From consuming yogurt or kombucha to full-on fecal transplants, efforts to manipulate our gut microbiome—the collection of bacteria naturally found in our intestines—are a trendy topic in 2019. Probiotics, such as Bifidobacteria in yogurt, are consumable, live bacteria that may be therapeutic for our microbiome. This concept of using bacteria to promote health isn’t new: Nobel laureate Élie Metchnikoff suggested the idea of probiotics in 1907. Research has since revealed the importance of the gut microbiome to human health. We have accumulated evidence in the last decade that changes to this community of gut bacteria may be a contributing factor to metabolic disorders such as obesity, inflammatory diseases and even neurological conditions. Still, 111 years after Metchnikoff conceived of using bacteria to promote health, most probiotic treatments are of dubious value.
Even if we knew which types of bacteria have therapeutic value for different conditions (and for the most part, we do not), most probiotics we consume will simply pass through the gut. They don’t really colonize. This is what this story is about: colonization. Your gut microbiome is not just a random assortment of bacteria that you eat. It is actually a stable ecosystem of bacteria, quite resistant to change. You form close partnerships with these bacteria: some of the particular bacteria in your gut were acquired from your mother or your immediate family when you were an infant. They are passed down through generations. And for these bacteria, their only home on Earth is inside the gut of a mammal. They evolved with mammals. They live along the surface of your intestines, right against your own cells. They break down parts of your food that you otherwise wouldn’t be able to and then feed the pieces to you! It is the most intimate relationship you will ever have with another living organism.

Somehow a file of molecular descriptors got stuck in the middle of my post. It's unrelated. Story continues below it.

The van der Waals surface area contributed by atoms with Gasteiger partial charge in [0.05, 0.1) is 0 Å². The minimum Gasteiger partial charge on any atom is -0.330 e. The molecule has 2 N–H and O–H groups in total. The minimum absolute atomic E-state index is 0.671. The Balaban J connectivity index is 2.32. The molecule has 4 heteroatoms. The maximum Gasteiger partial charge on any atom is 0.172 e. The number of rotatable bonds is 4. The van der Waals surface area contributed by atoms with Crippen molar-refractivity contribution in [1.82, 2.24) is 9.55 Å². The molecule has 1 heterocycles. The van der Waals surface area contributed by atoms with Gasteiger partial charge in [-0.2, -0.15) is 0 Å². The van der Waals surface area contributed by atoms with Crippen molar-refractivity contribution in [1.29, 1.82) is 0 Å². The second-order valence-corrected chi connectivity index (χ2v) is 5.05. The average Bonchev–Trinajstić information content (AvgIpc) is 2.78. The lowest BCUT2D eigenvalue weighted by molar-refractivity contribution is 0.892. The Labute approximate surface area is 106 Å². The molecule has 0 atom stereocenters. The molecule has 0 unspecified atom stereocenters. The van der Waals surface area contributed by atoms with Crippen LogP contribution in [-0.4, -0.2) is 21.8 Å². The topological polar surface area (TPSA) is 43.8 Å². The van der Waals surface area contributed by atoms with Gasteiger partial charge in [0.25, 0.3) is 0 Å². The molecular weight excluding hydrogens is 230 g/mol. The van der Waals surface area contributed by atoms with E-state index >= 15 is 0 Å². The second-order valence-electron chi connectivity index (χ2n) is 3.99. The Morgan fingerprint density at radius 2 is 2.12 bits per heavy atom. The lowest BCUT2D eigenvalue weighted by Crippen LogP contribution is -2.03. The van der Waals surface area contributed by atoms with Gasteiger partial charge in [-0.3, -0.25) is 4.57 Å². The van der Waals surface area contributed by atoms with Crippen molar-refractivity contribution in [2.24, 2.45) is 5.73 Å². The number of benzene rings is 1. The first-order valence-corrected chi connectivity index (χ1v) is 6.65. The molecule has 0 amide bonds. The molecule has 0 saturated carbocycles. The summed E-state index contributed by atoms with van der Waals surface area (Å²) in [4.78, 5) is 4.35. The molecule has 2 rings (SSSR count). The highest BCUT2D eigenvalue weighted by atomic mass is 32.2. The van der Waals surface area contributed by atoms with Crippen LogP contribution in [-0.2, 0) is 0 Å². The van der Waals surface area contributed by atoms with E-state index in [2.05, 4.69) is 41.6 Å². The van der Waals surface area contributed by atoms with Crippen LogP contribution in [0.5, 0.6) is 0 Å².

When I came to Caltech, I was wondering how we form these partnerships with bacteria — that is, how they colonize the gut (and why probiotics, in contrast, do not). I joined Sarkis Mazmanian’s lab, in which Melanie Lee, a former graduate student, was already working on this problem. She was using one specific species of bacteria called Bacteroides fragilis (B. fragilis for short). She had discovered a few genes that are important for colonization. We can use genetics to study B. fragilis. Genetic research is like being confronted with a panel of light switches—in this case, genes—and flipping them on and off to see what each one does. This bacterium has about 5,000 switches. What Melanie and I found is that if we flip off these colonization genes that she discovered, we disrupt the partnership between B. fragilis and its mammalian host. I spent the next six years trying to figure out what exactly these genes were doing.
As is common in biological research, I ran into many dead ends, and the most fruitful paths forward went in totally unexpected directions. Most of the ideas I had along the way were wrong, and the whole thing turned out to be a lot more complicated than we thought. One unexpected result that slowly crystallized was that the colonization genes were changing the composition of the entire surface of the bacteria. Eventually we realized that you could actually see this difference (why hadn’t we looked earlier?). I had other genetic switches to manipulate that surface, allowing me to show that it was specifically crucial to the partnership with the host. I was excited about all the data I had and started fantasizing about publishing the work. But Sarkis believed I could go further, and he asked me very simply, “Wouldn’t it be great if you could figure out the function of the bacterial surface?” And Sarkis was, as he often is, right: it would be great—but it would also be a ton of work.